Saturday, December 8, 2012

They just don't get it

Once again, in a series of events that has become all too familiar, a local judge has ruled that a local public entity has illegally withheld documents from the public.

This time, the culprit was the Blackfoot School District, which has been fighting several plaintiffs, including the Post Register, over documents that likely reveal to whom the district paid more than $105,000 of taxpayers’ money earlier this year. This case is particularly egregious because the school board made decisions involving this payment in an executive session that its attorney now admits also was illegal.

It didn’t take District Judge David C. Nye long to make up his mind. Exactly one week after hearing arguments in his courtroom, Nye issued a nine-page decision ordering the district to turn over the documents. Since it must have taken him some time to do the writing, it’s clear he made his decision not long after the hearing.
The district argued that the documents we sought were exempt from disclosure because they were part of a personnel file. Nye swatted that argument down.
“Parties cannot exempt a public record from disclosure and hide it from the public simply by placing it in a personnel file and declaring the personnel file exemption to be applicable to it,” he wrote.
The issue here is plain for all to see. On April 24, the Blackfoot School Board went into an executive session to “consider hiring a public officer, employee, staff member or individual agent,” the judge wrote. Then-Superintendent Scott L. Crane attended the private session.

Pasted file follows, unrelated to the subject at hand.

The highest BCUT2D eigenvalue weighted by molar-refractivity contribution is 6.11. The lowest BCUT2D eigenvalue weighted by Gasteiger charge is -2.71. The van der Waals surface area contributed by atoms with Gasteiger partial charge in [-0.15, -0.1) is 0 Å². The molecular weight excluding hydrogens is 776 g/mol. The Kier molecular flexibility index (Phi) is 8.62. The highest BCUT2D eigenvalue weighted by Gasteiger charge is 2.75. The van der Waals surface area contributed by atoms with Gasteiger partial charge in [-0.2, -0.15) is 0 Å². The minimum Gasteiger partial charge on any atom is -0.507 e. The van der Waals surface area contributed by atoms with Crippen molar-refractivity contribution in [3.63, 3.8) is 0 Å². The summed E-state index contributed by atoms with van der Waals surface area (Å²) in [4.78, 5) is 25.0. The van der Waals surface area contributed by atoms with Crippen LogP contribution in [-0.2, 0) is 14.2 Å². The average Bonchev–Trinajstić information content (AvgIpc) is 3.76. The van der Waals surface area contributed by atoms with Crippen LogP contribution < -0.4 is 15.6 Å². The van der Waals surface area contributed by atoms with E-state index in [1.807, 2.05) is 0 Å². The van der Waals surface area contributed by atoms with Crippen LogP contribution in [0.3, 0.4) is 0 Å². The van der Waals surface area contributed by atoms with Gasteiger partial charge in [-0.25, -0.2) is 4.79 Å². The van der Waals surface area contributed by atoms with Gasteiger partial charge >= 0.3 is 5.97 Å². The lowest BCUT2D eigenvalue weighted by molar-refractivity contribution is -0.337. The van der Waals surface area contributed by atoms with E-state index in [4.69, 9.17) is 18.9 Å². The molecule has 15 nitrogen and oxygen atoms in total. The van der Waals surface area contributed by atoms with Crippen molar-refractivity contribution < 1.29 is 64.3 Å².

Minutes for that meeting, the judge notes, show “that the agreement between the board and Employee B-2012 has been executed.” In open meeting after the executive session, Crane’s retirement was announced. It was only in October that the district acknowledged to the Post Register that Employee B-2012 was Crane. In the district’s expenditure summary for July there is record of a payment to Zions Bank in Salt Lake City for $105,428. The description of the payment is simply “AP Contract Services.”
The question is pretty obvious: Did the district pay Crane $105,428? The district has done everything in its power to hide that information. Thanks to Nye’s decision, we’ll all soon know.
As troubling as these events are, they are frustratingly common. This is only the most recent case in which the Post Register and others have had to take public entities to court to get them to release information that was clearly public. Despite persistent efforts by Idaho Attorney General Lawrence Wasden to educate public officials on the law, Idaho’s Open Records Act and Open Meeting Law are routinely violated.
We hope the voters of the Blackfoot School District are paying attention.

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